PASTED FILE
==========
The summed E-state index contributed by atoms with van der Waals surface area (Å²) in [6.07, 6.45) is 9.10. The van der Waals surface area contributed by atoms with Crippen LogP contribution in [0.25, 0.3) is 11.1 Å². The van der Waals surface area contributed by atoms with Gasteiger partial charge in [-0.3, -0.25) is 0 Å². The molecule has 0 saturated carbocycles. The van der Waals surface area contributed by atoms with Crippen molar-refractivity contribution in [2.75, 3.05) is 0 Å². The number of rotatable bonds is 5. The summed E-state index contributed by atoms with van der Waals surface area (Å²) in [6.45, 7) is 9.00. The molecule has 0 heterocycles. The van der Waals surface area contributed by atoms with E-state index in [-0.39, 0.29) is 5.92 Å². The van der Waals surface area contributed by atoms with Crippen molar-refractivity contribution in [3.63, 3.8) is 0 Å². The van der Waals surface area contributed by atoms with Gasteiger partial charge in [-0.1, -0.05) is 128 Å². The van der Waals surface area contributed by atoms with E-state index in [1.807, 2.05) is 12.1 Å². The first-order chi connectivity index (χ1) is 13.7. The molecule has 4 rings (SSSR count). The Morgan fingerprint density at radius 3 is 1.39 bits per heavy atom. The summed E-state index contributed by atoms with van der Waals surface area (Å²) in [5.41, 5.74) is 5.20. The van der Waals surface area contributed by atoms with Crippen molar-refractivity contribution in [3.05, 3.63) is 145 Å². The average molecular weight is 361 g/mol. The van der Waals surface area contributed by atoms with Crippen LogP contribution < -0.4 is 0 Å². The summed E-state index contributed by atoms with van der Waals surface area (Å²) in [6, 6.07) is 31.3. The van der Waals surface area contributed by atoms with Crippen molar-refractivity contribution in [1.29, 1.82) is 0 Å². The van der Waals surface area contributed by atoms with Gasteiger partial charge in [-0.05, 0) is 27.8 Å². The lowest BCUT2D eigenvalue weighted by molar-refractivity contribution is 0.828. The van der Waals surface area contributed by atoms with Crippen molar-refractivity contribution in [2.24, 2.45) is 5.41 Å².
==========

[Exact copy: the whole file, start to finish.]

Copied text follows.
The summed E-state index contributed by atoms with van der Waals surface area (Å²) in [6.07, 6.45) is 9.10. The van der Waals surface area contributed by atoms with Crippen LogP contribution in [0.25, 0.3) is 11.1 Å². The van der Waals surface area contributed by atoms with Gasteiger partial charge in [-0.3, -0.25) is 0 Å². The molecule has 0 saturated carbocycles. The van der Waals surface area contributed by atoms with Crippen molar-refractivity contribution in [2.75, 3.05) is 0 Å². The number of rotatable bonds is 5. The summed E-state index contributed by atoms with van der Waals surface area (Å²) in [6.45, 7) is 9.00. The molecule has 0 heterocycles. The van der Waals surface area contributed by atoms with E-state index in [-0.39, 0.29) is 5.92 Å². The van der Waals surface area contributed by atoms with Crippen molar-refractivity contribution in [3.63, 3.8) is 0 Å². The van der Waals surface area contributed by atoms with Gasteiger partial charge in [-0.1, -0.05) is 128 Å². The van der Waals surface area contributed by atoms with E-state index in [1.807, 2.05) is 12.1 Å². The first-order chi connectivity index (χ1) is 13.7. The molecule has 4 rings (SSSR count). The Morgan fingerprint density at radius 3 is 1.39 bits per heavy atom. The summed E-state index contributed by atoms with van der Waals surface area (Å²) in [5.41, 5.74) is 5.20. The van der Waals surface area contributed by atoms with Crippen molar-refractivity contribution in [3.05, 3.63) is 145 Å². The average molecular weight is 361 g/mol. The van der Waals surface area contributed by atoms with Crippen LogP contribution < -0.4 is 0 Å². The summed E-state index contributed by atoms with van der Waals surface area (Å²) in [6, 6.07) is 31.3. The van der Waals surface area contributed by atoms with Crippen molar-refractivity contribution in [1.29, 1.82) is 0 Å². The van der Waals surface area contributed by atoms with Gasteiger partial charge in [-0.05, 0) is 27.8 Å². The lowest BCUT2D eigenvalue weighted by molar-refractivity contribution is 0.828. The van der Waals surface area contributed by atoms with Crippen molar-refractivity contribution in [2.24, 2.45) is 5.41 Å².